Capsaicin induces apoptosis in tumor cells but not normal cells
In an attempt to examine the mechanism by which tumor growth retardation is induced by capsaicin, we tested the effect of capsaicin on tumor cells and compared it with normal cells. Tumor cells, e.g., Meth A and CMS5 fibrosarcoma, and normal cells, e.g., mouse embryonic fibroblasts, were cultured in vitro with vehicle or capsaicin for 72 h and apoptosis was measured by TUNEL assay. Compared with vehicle, treatment with capsaicin induced significant apoptosis in the fibrosarcoma lines but not in the normal mouse embryonic fibroblasts (Fig. 2). This phenomenon is dose- and time-dependent (data not shown).
Capsaicin elicits T cells against the primary tumor
Because capsaicin activates DCs in vitro and in vivo (11), we sought to determine whether capsaicin could augment the capacity of tumor-infiltrating DCs to prime antitumor T cell immunity. CT26 (H2d), colon carcinoma line was chosen for this study; the CD8 T cell epitope AH1 (SPSYVYHQF) recognized by T cells against CT26 tumor is well defined (13). We challenged BALB/c mice with live 5 × 105 CT26 cells. On day 5 after tumor injection, CT26 tumor was palpable. Mice were treated with capsaicin either once on day 5 (Fig. 3,A) or twice (on day 5 and day 10) (Fig. 3 B). Splenocytes from the treated or untreated mice were tested for antitumor CTL activity after in vitro culture as described in Materials and Methods. CT26 tumor-bearing mice that were left untreated showed some antitumor CTL activity. But splenocytes from capsaicin-treated mice had significantly higher CTL activity than vehicle-treated controls. The difference in CTL activity was also evident in mice that received only one treatment.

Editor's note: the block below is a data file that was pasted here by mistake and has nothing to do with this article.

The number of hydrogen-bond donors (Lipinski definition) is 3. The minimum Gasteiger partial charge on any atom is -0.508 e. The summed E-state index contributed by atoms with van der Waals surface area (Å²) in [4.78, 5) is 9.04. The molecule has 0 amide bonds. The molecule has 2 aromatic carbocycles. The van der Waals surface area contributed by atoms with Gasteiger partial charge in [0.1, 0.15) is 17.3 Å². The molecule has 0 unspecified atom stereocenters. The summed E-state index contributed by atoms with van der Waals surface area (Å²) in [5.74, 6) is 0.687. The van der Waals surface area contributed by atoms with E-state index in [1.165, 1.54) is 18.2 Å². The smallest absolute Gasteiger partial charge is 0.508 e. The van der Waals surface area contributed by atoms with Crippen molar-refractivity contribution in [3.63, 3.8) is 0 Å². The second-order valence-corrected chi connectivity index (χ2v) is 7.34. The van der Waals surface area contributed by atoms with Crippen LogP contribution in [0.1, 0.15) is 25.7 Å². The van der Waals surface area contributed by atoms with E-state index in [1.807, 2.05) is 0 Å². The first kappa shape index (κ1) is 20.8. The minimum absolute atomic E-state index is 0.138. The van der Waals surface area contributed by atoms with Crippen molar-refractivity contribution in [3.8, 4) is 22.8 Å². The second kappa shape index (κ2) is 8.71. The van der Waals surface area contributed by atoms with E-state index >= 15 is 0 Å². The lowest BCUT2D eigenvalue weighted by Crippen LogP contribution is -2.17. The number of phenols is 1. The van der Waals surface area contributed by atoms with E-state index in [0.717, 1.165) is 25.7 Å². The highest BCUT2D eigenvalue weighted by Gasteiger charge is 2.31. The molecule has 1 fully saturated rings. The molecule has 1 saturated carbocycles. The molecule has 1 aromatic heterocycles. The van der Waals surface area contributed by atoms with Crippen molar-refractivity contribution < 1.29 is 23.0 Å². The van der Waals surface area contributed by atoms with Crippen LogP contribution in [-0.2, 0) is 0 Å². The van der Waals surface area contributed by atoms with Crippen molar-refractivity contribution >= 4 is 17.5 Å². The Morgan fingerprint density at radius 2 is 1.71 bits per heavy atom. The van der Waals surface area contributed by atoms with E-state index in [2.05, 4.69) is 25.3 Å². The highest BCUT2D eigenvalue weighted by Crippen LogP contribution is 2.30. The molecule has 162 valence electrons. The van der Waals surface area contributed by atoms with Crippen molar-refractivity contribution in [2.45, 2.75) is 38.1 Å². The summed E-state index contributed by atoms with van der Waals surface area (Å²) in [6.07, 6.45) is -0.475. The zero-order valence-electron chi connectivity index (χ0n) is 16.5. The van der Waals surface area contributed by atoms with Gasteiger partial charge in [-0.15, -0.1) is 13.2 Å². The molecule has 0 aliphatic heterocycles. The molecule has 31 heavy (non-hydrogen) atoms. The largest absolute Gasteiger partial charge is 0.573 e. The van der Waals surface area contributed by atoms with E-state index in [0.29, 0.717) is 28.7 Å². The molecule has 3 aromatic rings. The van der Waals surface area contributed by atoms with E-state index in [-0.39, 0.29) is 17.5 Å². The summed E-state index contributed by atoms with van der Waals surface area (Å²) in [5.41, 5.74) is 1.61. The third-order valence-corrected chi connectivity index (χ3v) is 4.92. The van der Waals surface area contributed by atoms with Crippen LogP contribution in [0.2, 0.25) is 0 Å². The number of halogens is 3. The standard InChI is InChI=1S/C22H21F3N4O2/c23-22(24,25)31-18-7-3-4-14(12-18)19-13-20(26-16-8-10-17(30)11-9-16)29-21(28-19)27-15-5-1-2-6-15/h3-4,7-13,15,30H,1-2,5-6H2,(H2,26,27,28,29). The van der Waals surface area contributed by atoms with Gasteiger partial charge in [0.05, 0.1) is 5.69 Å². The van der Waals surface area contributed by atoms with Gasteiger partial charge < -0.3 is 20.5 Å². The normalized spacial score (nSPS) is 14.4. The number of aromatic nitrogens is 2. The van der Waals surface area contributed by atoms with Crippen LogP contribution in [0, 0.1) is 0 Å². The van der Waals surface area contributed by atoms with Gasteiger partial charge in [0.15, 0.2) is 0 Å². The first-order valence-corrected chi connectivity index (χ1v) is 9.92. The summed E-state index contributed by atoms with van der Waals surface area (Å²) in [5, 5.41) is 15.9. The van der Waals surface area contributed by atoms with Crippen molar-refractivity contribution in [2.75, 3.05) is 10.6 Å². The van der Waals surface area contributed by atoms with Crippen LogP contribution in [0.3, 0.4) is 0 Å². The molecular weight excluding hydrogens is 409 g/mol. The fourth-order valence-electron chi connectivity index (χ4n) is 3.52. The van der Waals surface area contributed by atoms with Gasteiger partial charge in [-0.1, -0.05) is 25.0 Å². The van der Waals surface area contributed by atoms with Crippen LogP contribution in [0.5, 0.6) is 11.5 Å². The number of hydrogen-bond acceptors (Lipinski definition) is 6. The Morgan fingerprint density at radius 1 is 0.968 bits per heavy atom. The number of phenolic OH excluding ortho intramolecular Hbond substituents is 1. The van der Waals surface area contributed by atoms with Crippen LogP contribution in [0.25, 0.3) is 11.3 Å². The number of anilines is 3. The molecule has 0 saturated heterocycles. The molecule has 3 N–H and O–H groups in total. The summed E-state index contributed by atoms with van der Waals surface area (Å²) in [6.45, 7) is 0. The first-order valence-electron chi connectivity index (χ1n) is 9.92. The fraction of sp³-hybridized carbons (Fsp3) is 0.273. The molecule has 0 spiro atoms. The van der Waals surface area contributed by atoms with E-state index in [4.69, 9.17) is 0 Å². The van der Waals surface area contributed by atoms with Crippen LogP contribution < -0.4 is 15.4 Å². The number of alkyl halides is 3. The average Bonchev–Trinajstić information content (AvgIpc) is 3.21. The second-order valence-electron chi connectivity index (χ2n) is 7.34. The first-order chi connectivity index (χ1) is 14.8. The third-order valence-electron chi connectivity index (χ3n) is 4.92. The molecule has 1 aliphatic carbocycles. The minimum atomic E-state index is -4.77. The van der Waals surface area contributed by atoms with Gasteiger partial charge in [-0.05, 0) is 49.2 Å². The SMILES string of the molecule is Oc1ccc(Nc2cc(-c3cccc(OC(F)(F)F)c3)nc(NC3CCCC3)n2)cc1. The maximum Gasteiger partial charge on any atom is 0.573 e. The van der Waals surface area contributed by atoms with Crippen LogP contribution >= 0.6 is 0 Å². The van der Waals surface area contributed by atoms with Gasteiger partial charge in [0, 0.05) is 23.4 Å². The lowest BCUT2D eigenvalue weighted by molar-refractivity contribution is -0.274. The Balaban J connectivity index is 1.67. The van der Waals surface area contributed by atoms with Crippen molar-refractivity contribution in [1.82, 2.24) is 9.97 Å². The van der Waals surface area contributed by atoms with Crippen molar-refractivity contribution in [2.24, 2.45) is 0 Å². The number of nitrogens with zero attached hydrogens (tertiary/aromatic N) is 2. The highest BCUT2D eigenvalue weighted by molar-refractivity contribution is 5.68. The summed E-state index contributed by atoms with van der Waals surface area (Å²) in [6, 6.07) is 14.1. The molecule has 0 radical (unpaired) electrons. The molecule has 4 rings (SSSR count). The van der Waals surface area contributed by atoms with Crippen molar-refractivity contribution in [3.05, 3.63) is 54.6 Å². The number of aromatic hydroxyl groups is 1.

Antitumor activity of capsaicin is T cell-dependent